Predictions for the 2024 French property market from French Property News Editor Karen Tait

Predictions for the 2024 French property market from French Property News Editor Karen Tait

French Property News magazine Editor Karen Tait is here to share her predictions for the French property market this year. Come to the French Property Exhibition this weekend to meet the experts: FREE TICKETS 

1. Visa-free travel for holiday-home owners will stay in the news

2024 started well for Brits seeking a property in France or who already own a holiday home there as the French Senate granted the right for British owners to spend up to six months at their French property visa-free. This was reported widely in the news as a fait accompli, however, there was one more hurdle to jump, as the law needed to be rubber-stamped by the Conseil Constitutionnel. Unfortunately, for British owners of property in France, the Conseil rejected the law on 25 January. On a positive note, this was due to a technicality (that the bill amendment was contrary to the original aims of the bill) rather than the idea or content being rejected.

For now, the ‘90/180 day rule’ remains in place, limiting visits to the EU to 90 days in 180. However, Senator Berthet, who originally proposed the law, says she is encouraged by the fact it was passed by both houses of parliament, and she will be pressing for a new law.

While the rule doesn’t affect anyone simply wanting to enjoy a few weeks’ summer holiday plus weekends and the odd week through the rest of the year, it is trickier to navigate for those wanting to split their time more evenly between the UK and France, particularly second-home owners, who will no doubt be keeping a close eye on the news surrounding this topic.

€152,600, Charente, Nouvelle Aquitaine: A delightful three-bedroom stone house with attached barn set in private gardens close to the town of Rochechouart (Leggett Immobilier, Stand 27)

2. Demand for town-and-country 

Following the Covid pandemic, the exodus from cities to the countryside has been much documented, leading to a shortage of supply of country homes in many parts of France over the past few years. While splendid isolation was, well, splendid for a while, many homeowners are starting to appreciate having facilities, amenities and activities on their doorstep. While télétravail, or working from home, is still definitely a thing, there’s been a call back to the office for many and a creeping rise in presenteeism once more. For the domestic market, this may mean a rise in demand for town and city properties.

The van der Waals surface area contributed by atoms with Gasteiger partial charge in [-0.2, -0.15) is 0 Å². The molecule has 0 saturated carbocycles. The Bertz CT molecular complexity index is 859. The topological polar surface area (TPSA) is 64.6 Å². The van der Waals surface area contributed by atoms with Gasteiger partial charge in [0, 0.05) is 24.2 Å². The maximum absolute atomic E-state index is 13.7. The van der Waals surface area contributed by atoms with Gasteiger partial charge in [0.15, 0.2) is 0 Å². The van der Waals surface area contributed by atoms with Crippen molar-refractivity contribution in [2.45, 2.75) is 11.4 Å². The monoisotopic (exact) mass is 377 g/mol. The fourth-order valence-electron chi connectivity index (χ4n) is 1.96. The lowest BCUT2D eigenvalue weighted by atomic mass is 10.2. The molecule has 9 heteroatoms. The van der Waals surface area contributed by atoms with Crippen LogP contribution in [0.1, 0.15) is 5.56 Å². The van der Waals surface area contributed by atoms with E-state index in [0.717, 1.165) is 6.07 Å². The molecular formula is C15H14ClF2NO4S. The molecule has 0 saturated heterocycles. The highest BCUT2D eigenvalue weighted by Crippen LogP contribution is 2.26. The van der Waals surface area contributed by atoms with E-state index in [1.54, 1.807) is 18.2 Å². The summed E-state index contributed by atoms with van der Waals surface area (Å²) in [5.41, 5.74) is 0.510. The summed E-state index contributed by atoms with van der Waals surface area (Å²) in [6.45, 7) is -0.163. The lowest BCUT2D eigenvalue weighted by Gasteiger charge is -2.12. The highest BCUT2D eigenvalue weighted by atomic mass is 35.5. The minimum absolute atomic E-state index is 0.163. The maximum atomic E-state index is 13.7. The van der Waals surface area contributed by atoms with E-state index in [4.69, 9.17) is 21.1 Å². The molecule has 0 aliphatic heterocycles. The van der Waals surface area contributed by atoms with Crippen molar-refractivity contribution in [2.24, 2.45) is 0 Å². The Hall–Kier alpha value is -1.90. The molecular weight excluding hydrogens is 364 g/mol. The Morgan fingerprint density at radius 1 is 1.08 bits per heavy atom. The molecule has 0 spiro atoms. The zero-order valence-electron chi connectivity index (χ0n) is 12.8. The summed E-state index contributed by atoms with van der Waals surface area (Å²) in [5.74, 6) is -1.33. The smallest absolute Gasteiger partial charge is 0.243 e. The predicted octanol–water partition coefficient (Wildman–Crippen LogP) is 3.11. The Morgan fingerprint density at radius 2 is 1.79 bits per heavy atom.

For overseas buyers seeking a holiday home, a change in lifestyle or retiring to France, the tranquillity and traditional way of life in the countryside will still be a strong draw. But I also think we’ll see an increase in people looking for a property with access to both the countryside and the attractions of a lively town or village… a search for a property that combines the best of town and country. A home with country views but on the outskirts of a market town, for example. Not always an easy task to find, as estate agents will remind us – and no doubt cite the long-lamented buyer demand for ‘no near neighbours but a short walk to a boulangerie’! 

€315,000, Lot, Occitanie: Beautiful stone character house with three bedrooms, two bathrooms, barn and swimming pool, in a village close to Gourdon and tourist attractions (Beaux Villages, Stand 35)

Beaux Villages Immobilier

3. Cooler climes  

Mad dogs and Englishmen… we Brits are known for our love of sunshine. We spend all year planning and waiting for our holidays in the sun, and we dream of owning a holiday home there too. However, while the south and southwest of France have long been desirable areas for second homes and relocations, the heatwaves and floods of recent years have made some people think twice. The result has been a growth in demand for northern France, for Brittany and Normandy, where the climate is similar to the south of England. With climate change rising ever higher in the news headlines, the interest in northern France is only likely to become stronger.  

€83,000, Côtes-d’Armor, Brittany: Quirky and charming semi-detached two-bed cottage with garden on the edge of an active village with a beautiful lake nearby (Agence Newton, Stand 41)

4. Affordable homes – and lifestyles